Scott Gleason is a Principal Scientist at the Southwest Research Institute. He is a Co-Investigator on the science team and Instrument Scientist for the NASA CYGNSS mission. He received his B.S. from the State University of New York at Buffalo, an M.S. from Stanford University and a Ph.D. from the University of Surrey in England. His research is focused on Earth science applications of remote sensing with GNSS signals, including studying the ocean, land processes and the cryosphere. He has previously worked at NASA's Goddard Space Flight Center, Stanford's GPS Laboratory, Surrey Satellite Technology Limited (U.K.), Concordia University (Canada) and the National Oceanography Centre, Southampton (U.K.).
Pizza will be provided!
Weekly Seminar - Aaron Ridley, Mike Liemohn, and Justin Kasper
October 20, 2016 - 3:30 pm
Title: “Three Explorer Proposals from CLaSP”
Abstract: CLaSP faculty members Aaron Ridley, Mike Liemohn, and Justin Kasper recently submitted proposals for instruments and missions to the NASA Explorer opportunity. Come and hear what each has been working on for the past year as they take turns giving their first 15-minute pitches for these exciting missions!close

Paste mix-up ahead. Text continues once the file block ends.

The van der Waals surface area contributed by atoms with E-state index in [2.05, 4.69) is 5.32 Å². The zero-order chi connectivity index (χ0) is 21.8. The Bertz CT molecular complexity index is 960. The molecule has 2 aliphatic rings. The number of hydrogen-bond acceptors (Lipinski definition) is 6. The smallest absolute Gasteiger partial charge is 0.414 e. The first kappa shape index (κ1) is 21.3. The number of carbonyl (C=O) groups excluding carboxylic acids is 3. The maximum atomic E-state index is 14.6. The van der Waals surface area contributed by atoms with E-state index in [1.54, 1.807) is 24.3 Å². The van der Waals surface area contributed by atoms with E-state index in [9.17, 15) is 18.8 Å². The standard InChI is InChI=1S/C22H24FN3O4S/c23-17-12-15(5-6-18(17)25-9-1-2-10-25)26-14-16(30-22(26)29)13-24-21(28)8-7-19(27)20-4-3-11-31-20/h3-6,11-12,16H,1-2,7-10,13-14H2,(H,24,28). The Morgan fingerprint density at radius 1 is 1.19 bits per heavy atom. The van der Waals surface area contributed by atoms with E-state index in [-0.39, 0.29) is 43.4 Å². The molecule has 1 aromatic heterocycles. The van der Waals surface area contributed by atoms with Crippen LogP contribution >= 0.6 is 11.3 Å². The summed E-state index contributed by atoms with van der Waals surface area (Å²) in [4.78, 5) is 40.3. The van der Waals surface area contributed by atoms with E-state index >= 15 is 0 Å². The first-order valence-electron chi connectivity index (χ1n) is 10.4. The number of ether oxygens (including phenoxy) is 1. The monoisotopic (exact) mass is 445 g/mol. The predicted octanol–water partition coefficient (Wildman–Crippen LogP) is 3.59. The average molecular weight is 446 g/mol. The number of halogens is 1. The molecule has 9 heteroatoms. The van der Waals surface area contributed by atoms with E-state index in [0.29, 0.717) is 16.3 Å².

Special Seminar - Elena Adams
October 21, 2016 - 3:30 pm
Title: "Hodgepodge of Space Missions at the Applied Physics Laboratory"
Abstract: The seminar will cover a variety of flight missions and concept studies that I was lucky enough to be involved in to date at the Applied Physics Laboratory (e.g. the Van Allen Probes, Europa, and the Solar Probe Plus mission). We will discuss the hopping lander POGO that is currently being space qualified. We will end on the current NOAA study that explores what NOAA’s space assets are going to look like from 2030 to 2050. I’ll also sprinkle in some lessons learned on getting the most out of the CLASP degree(s).
Weekly Seminar - Natalia Ganjushkina
October 27, 2016 - 3:30 pm
Title: "KeV electrons in the Earth's inner magnetosphere"
Abstract: About 1000 operational satellites are in Earth orbit and all of them traverse the variable radiation environment in the magnetosphere. One of the primary constituents of the radiation environment are 1-200 keV electrons which pose a serious risk for satellites in the form of surface charging. The keV electron flux varies on the scale of minutes or shorter, being sensitive to current activity levels. Most satellite anomalies due to surface charging occur on the nightside and in the early dawn regions, collocated with the most probable region for substorm injections. When an anomaly occurs, the radiation environment may be more extreme than that given by the specification models used for design. However, data may not be available at the location of the satellite to fully determine the cause of the anomaly. Therefore, there is a need for physical models with the correct dynamical behavior that can be used to reconstruct the radiation environment. To determine the impact of an extreme space weather event on satellites, we need to define the space radiation environment for different orbits. This can be done by using a combination of physical models and in-situ observations. Recent advances in observations and modeling of keV electrons in the Earth's inner magnetosphere will be presented.close